Fix things here at home

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I have been arguing for some time, at the risk of falling into an isolationist slough of despond, that the United States should now focus on its domestic problems and back off any expensive, military-oriented foreign initiatives. To test the realism of this approach, I made two lists to see whether reflecting on them would torpedo or reinforce the hypothesis. It is for the reader to say.

Domestic concerns

1. Pass a budget or keep part of the government shut down? The disruption and damage to the already-weak U.S. economy and the corruption, greed and clownishness in Congress that is producing this problem is a significant indication of how important its resolution is to the future of America.

2. The debt ceiling: The deadline on this one is allegedly Oct. 17. America's debt is a stunning $16.7 trillion, pushed ever upwards by continuing deficits. Anyone who has ever managed a household or even sold lemonade without parental backing -- America has no parent that I know of -- understands that breathtaking debt is, in the end, fatal to a household or a country.

The Ottoman Empire collapsed because it financed its wars through borrowing. (Would China loan us enough for a war with Syria or Iran?) In the short run we need Congress to agree without further nonsense to raise the debt limit enough to get us by. In the long run we need to get rid of the budget deficits and start paying down the debt. Deadbeat nations have little or no influence abroad. Their peoples are chronically ashamed and insecure.

3. Obamacare: The Affordable Care Act was an effort by a president and a Congress to come to terms with a major, two-sided American problem: the millions without health insurance and the constantly rising costs of health care. The best obtainable solution was made law in 2010. The politicians need to help make it work, not sabotage it as a means of catering to campaign contributors and getting even with Barack Obama for having won the 2008 and 2012 elections.

4. Immigration: I know it is tiresome to say it again, but we are a nation of immigrants. That makes the caterwauling about secure borders -- was Ellis Island hermetically sealed? -- and false claims of excessive social costs of immigrants ridiculous. I am also increasingly disgusted by the defense contractors, such as Northrop Grumman and United Technologies, linked to members of Congress by millions in campaign contributions, hustling to get paid to militarize the U.S.-Mexican border. Immigration reform is important, involving millions of residents and would-be workers. The problem urgently needs work, but nothing is getting done.

5. Gun violence: America is increasingly coming to see as routine heavily armed individuals with mental-health problems opening fire and leaving scores of innocent people dead or wounded. Mr. Obama must find it difficult to say anything new or original in his frequent role as chief mourner after these events. Every step to seek to reduce this threat is rebuffed by America's highly organized gun nuts. This is another serious national problem that needs to be dealt with.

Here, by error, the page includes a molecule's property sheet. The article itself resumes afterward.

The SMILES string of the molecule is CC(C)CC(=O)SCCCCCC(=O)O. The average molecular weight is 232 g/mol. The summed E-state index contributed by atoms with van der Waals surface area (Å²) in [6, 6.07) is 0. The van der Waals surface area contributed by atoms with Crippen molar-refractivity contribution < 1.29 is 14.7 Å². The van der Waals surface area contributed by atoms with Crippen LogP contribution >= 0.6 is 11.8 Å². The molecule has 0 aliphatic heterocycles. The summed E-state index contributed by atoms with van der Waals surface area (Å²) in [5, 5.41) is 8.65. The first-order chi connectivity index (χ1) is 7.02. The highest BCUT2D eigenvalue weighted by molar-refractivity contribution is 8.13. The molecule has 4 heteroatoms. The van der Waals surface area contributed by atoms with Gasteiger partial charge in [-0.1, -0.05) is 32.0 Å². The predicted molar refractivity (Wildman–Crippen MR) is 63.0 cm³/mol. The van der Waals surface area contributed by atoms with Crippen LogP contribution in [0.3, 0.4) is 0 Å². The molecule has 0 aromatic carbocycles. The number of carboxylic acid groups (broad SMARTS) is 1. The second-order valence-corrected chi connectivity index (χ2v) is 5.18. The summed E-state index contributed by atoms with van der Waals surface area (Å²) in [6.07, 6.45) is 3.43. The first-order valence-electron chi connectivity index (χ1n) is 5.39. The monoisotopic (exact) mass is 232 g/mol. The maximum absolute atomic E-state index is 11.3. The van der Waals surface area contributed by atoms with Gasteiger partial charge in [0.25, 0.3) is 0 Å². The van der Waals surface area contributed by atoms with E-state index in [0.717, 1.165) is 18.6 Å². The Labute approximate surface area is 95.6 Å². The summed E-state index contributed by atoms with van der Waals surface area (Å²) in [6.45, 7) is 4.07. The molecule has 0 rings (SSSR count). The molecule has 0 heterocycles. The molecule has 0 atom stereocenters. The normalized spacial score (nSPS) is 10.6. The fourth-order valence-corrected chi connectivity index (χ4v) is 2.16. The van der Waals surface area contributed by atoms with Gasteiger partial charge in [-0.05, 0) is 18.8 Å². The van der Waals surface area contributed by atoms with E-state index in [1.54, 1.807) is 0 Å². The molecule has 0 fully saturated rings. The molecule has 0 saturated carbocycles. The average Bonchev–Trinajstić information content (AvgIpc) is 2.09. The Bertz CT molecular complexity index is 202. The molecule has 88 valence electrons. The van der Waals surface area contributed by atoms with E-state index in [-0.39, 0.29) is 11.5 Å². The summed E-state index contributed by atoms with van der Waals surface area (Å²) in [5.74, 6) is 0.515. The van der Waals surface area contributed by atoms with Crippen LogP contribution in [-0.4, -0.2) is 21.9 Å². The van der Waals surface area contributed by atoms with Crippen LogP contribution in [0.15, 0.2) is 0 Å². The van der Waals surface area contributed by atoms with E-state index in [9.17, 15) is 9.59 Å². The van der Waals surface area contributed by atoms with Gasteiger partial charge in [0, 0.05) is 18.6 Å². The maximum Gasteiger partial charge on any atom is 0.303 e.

6. Inequality and the death of Horatio Alger -- a major problem that threatens the continued success of the United States: This could be fixed by tax reform and regulation of America's institutions of greed -- the big banks and the big companies. But there also is the question of whether the aspirations of young people to rise in the economy and society can be satisfied or whether they are doomed to be frustrated -- pushed under by the rising cost of higher education and student debt and by the cute little tricks of those at the top to keep them under-educated by championing the sanctity of religion or the private sector. The bottom line of charter schools, religious academies and the like is that they take money away from public schools, the ladder by which the children of the poor have always bettered themselves.

7. Government surveillance: The idea that the National Security Agency is all over our telephone calls, emails and Internet browsing in the name of making us safer is a very serious problem if the United States wants to continue considering itself the land of the free, as opposed to a larger East Germany.

Foreign concerns

These are of less moment, not only because of the greater importance of the domestic issues listed above in terms of America's expenditure of treasure and personpower, but also because most of our foreign problems are on a generally positive road toward peaceful resolution.

1. Afghanistan: American troops, now about 54,500, are due to be out next year after a 13-year war.

2. Israeli-Palestinian peace talks: They are underway after a mighty effort by Secretary of State John F. Kerry, who made them his first priority when he was named to his post by Mr. Obama. The president has a dog in this fight, too, still needing to earn his Nobel Peace Prize.

3. Syria: The chemical weapons incident is on the way to a useful resolution, with Russian help. Syria is moving along as promised toward ending its capacity and handing over its stocks. The Syrian civil war is not America's problem, but it could be, with the Russians pushing the government of President Bashar Assad and the United States pushing the more moderate opposition into some sort of political accommodation.

4. Iran: The U.S.-Iranian contacts in New York last week may have opened the way to fruitful talks in Geneva in mid-October on Iran's nuclear program and, through them, improved communication between the United States and Iran.

5. Iraq: Messy and horrible, but no longer our problem after eight years of engagement.

6. Kenya and Somalia: Also messy and horrible, but an African regional problem, not ours.


Dan Simpson, a former U.S. ambassador, is a columnist for the Post-Gazette (, 412-263-1976).


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